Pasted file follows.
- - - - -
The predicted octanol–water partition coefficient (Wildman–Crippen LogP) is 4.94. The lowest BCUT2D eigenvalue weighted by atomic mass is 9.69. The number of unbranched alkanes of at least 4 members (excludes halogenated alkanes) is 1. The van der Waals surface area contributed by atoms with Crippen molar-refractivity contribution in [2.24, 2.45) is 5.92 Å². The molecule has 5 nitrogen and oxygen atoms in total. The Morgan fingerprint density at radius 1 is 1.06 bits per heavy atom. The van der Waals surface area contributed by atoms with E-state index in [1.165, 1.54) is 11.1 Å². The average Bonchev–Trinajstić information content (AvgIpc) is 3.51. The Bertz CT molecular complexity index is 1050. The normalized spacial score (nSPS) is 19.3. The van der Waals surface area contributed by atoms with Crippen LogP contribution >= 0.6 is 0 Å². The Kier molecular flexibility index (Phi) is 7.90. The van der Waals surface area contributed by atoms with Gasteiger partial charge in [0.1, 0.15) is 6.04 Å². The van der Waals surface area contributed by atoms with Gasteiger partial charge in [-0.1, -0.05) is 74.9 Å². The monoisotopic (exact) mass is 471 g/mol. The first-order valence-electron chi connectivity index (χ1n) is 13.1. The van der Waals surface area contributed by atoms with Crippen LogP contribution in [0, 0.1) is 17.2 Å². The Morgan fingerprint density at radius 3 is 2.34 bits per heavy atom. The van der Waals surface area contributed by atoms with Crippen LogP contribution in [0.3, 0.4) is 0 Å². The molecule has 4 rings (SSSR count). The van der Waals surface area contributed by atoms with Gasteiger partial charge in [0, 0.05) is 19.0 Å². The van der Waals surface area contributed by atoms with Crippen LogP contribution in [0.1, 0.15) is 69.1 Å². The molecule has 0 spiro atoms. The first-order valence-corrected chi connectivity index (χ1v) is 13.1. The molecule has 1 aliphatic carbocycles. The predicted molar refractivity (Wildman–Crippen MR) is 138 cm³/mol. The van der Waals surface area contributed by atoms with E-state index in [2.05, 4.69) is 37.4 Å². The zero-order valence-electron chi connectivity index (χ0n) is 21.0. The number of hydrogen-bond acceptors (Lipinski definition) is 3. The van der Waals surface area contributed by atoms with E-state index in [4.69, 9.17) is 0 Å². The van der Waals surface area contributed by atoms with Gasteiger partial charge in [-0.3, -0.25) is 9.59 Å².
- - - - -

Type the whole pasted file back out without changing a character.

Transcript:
The predicted octanol–water partition coefficient (Wildman–Crippen LogP) is 4.94. The lowest BCUT2D eigenvalue weighted by atomic mass is 9.69. The number of unbranched alkanes of at least 4 members (excludes halogenated alkanes) is 1. The van der Waals surface area contributed by atoms with Crippen molar-refractivity contribution in [2.24, 2.45) is 5.92 Å². The molecule has 5 nitrogen and oxygen atoms in total. The Morgan fingerprint density at radius 1 is 1.06 bits per heavy atom. The van der Waals surface area contributed by atoms with E-state index in [1.165, 1.54) is 11.1 Å². The average Bonchev–Trinajstić information content (AvgIpc) is 3.51. The Bertz CT molecular complexity index is 1050. The normalized spacial score (nSPS) is 19.3. The van der Waals surface area contributed by atoms with Crippen LogP contribution >= 0.6 is 0 Å². The Kier molecular flexibility index (Phi) is 7.90. The van der Waals surface area contributed by atoms with Gasteiger partial charge in [0.1, 0.15) is 6.04 Å². The van der Waals surface area contributed by atoms with Gasteiger partial charge in [-0.1, -0.05) is 74.9 Å². The monoisotopic (exact) mass is 471 g/mol. The first-order valence-electron chi connectivity index (χ1n) is 13.1. The van der Waals surface area contributed by atoms with Crippen LogP contribution in [0, 0.1) is 17.2 Å². The Morgan fingerprint density at radius 3 is 2.34 bits per heavy atom. The van der Waals surface area contributed by atoms with Crippen LogP contribution in [0.3, 0.4) is 0 Å². The molecule has 4 rings (SSSR count). The van der Waals surface area contributed by atoms with Gasteiger partial charge in [0, 0.05) is 19.0 Å². The van der Waals surface area contributed by atoms with Crippen LogP contribution in [0.1, 0.15) is 69.1 Å². The molecule has 0 spiro atoms. The first-order valence-corrected chi connectivity index (χ1v) is 13.1. The molecule has 1 aliphatic carbocycles. The predicted molar refractivity (Wildman–Crippen MR) is 138 cm³/mol. The van der Waals surface area contributed by atoms with E-state index in [2.05, 4.69) is 37.4 Å². The zero-order valence-electron chi connectivity index (χ0n) is 21.0. The number of hydrogen-bond acceptors (Lipinski definition) is 3. The van der Waals surface area contributed by atoms with E-state index in [4.69, 9.17) is 0 Å². The van der Waals surface area contributed by atoms with Gasteiger partial charge in [-0.3, -0.25) is 9.59 Å².